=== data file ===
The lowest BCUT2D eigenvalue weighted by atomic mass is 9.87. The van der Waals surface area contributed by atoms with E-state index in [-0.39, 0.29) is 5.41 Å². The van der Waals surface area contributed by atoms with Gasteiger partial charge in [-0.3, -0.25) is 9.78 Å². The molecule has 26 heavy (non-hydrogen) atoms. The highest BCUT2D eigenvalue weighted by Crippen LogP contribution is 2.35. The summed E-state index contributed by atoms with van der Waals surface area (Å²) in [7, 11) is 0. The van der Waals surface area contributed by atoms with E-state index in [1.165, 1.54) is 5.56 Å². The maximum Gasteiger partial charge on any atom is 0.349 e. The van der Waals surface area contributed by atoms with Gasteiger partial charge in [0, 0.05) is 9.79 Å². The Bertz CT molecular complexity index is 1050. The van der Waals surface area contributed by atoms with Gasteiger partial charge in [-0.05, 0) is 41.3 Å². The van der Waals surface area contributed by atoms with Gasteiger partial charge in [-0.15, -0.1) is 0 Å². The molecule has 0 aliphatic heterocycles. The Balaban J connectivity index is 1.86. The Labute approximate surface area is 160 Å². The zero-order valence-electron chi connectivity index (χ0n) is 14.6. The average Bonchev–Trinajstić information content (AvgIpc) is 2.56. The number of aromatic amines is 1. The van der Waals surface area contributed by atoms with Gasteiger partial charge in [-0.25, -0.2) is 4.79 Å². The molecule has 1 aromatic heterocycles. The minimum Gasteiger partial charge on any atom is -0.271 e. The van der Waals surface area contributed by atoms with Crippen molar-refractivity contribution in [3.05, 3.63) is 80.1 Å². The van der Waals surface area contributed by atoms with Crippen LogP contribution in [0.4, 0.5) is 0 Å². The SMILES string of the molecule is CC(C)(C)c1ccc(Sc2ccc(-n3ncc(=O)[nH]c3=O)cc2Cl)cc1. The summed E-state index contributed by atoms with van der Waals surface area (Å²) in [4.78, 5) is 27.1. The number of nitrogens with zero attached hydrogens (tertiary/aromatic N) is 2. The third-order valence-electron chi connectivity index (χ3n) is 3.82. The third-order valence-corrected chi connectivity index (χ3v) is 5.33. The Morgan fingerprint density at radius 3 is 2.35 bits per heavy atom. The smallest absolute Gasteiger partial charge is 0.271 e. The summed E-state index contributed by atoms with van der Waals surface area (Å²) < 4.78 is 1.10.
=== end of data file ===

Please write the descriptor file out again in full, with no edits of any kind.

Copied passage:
The lowest BCUT2D eigenvalue weighted by atomic mass is 9.87. The van der Waals surface area contributed by atoms with E-state index in [-0.39, 0.29) is 5.41 Å². The van der Waals surface area contributed by atoms with Gasteiger partial charge in [-0.3, -0.25) is 9.78 Å². The molecule has 26 heavy (non-hydrogen) atoms. The highest BCUT2D eigenvalue weighted by Crippen LogP contribution is 2.35. The summed E-state index contributed by atoms with van der Waals surface area (Å²) in [7, 11) is 0. The van der Waals surface area contributed by atoms with E-state index in [1.165, 1.54) is 5.56 Å². The maximum Gasteiger partial charge on any atom is 0.349 e. The van der Waals surface area contributed by atoms with Gasteiger partial charge in [0, 0.05) is 9.79 Å². The Bertz CT molecular complexity index is 1050. The van der Waals surface area contributed by atoms with Gasteiger partial charge in [-0.05, 0) is 41.3 Å². The van der Waals surface area contributed by atoms with Gasteiger partial charge in [-0.15, -0.1) is 0 Å². The molecule has 0 aliphatic heterocycles. The Balaban J connectivity index is 1.86. The Labute approximate surface area is 160 Å². The zero-order valence-electron chi connectivity index (χ0n) is 14.6. The average Bonchev–Trinajstić information content (AvgIpc) is 2.56. The number of aromatic amines is 1. The van der Waals surface area contributed by atoms with Gasteiger partial charge in [-0.25, -0.2) is 4.79 Å². The molecule has 1 aromatic heterocycles. The minimum Gasteiger partial charge on any atom is -0.271 e. The van der Waals surface area contributed by atoms with Crippen molar-refractivity contribution in [3.05, 3.63) is 80.1 Å². The van der Waals surface area contributed by atoms with Crippen LogP contribution in [0.4, 0.5) is 0 Å². The SMILES string of the molecule is CC(C)(C)c1ccc(Sc2ccc(-n3ncc(=O)[nH]c3=O)cc2Cl)cc1. The summed E-state index contributed by atoms with van der Waals surface area (Å²) in [4.78, 5) is 27.1. The number of nitrogens with zero attached hydrogens (tertiary/aromatic N) is 2. The third-order valence-electron chi connectivity index (χ3n) is 3.82. The third-order valence-corrected chi connectivity index (χ3v) is 5.33. The Morgan fingerprint density at radius 3 is 2.35 bits per heavy atom. The smallest absolute Gasteiger partial charge is 0.271 e. The summed E-state index contributed by atoms with van der Waals surface area (Å²) < 4.78 is 1.10.